You cannot censor criticism. It is crucial and necessary for critique to be given and taken. However, equal rights advocates need to be especially careful when critiquing others, because their position gives them power. Bigoted and baseless critique can be accepted blindly as correct if it comes from someone who claims themselves an egalitarian. When criticizing others who share your pro-equality views, therefore, it is absolutely imperative to keep in mind whether your critique will further the debate or quash it. We must be mindful to not count our own individual feminism as the only good way to do it. And, perhaps most importantly, we must keep in mind our own personal investments, and be sure that we are critiquing out of intellectuality and not self-interest. Because if there is something the feminist movement cannot become, if for no other reason than to avoid confirming untrue stereotypes, it is a group of self-promoting, pseudo-benevolent bullies.
For more info on the Sheryl Sandberg story, check out these stories:
As I celebrate my youngest child’s 18th birthday, I find myself thinking about all those mothers who will be sending their children to our campus in a matter of 4 months. I offer thoughts that I shared with my daughter on April 5.
Well, Flannery….rumor has it that you, my baby, are 18 years old. Like a branding, the memory of the first time I saw you is burned in my brain. I laid down for a nap and poof, you are 18.
And I simply could not be more proud.
This year, I have struggled and struggled to figure out what to give to you. And finally I decided the only thing or worth I can give you is this mirror of sorts. I am going to share my experience of you.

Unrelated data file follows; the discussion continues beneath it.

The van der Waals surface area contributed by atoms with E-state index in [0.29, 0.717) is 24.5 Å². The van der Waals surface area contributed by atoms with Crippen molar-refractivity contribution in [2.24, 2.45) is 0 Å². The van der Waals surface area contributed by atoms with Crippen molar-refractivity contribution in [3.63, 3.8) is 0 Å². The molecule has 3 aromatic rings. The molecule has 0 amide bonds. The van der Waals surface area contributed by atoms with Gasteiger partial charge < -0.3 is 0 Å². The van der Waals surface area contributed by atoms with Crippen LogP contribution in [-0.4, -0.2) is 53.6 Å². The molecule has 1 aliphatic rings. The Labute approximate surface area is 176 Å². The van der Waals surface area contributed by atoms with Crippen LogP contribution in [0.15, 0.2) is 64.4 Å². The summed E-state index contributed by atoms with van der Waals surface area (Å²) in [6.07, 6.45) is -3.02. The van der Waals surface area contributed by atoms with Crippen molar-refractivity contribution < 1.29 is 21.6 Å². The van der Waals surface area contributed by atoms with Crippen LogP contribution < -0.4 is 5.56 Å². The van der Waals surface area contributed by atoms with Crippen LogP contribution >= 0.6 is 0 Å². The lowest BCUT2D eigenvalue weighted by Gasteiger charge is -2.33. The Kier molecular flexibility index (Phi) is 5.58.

Sharing this life with you is more beautiful than I have words to express. Let’s be realsies, partners have come and gone, love has been lost, hearts have been broken, bank accounts laid bare. We’ve buried a lot of bodies, right? But, you and my total commitment and attachment to you, like modge podge to magazine pictures, have been unyielding, unwavering and decidedly uncrappy.
And for that and to you, my dear, I am so grateful.
Of all the mothers you could have chosen to share this, part 1 of your journey with, I am eternally grateful you chose me.
And I am really really excited about this next phase of your journey. I suppose it is our journey. To this point as we have traveled down this road together, we have walked pretty much side by side. Perhaps I carried you at first then I put you down and you ran ahead of me, always beckoning me “catch up, mom,” “looks what’s around this corner!” And there have been times, we know what they are, when you have carried me. Remember this? “Mom, he can’t love you if he doesn’t love himself. AND HE DOESN’T LOVE HIMSELF!”
I know it’s your 18th birthday, but honestly, I feel like I am the one receiving the gift. And it’s all elegantly wrapped with a beautiful ribbon and I sit with it and wonder “what’s inside?” And I shake it and try to guess and the anticipation …. You can feel it in the air. The next phase of your journey….what’s in store? What’s around the corner? What surprises lie in wait?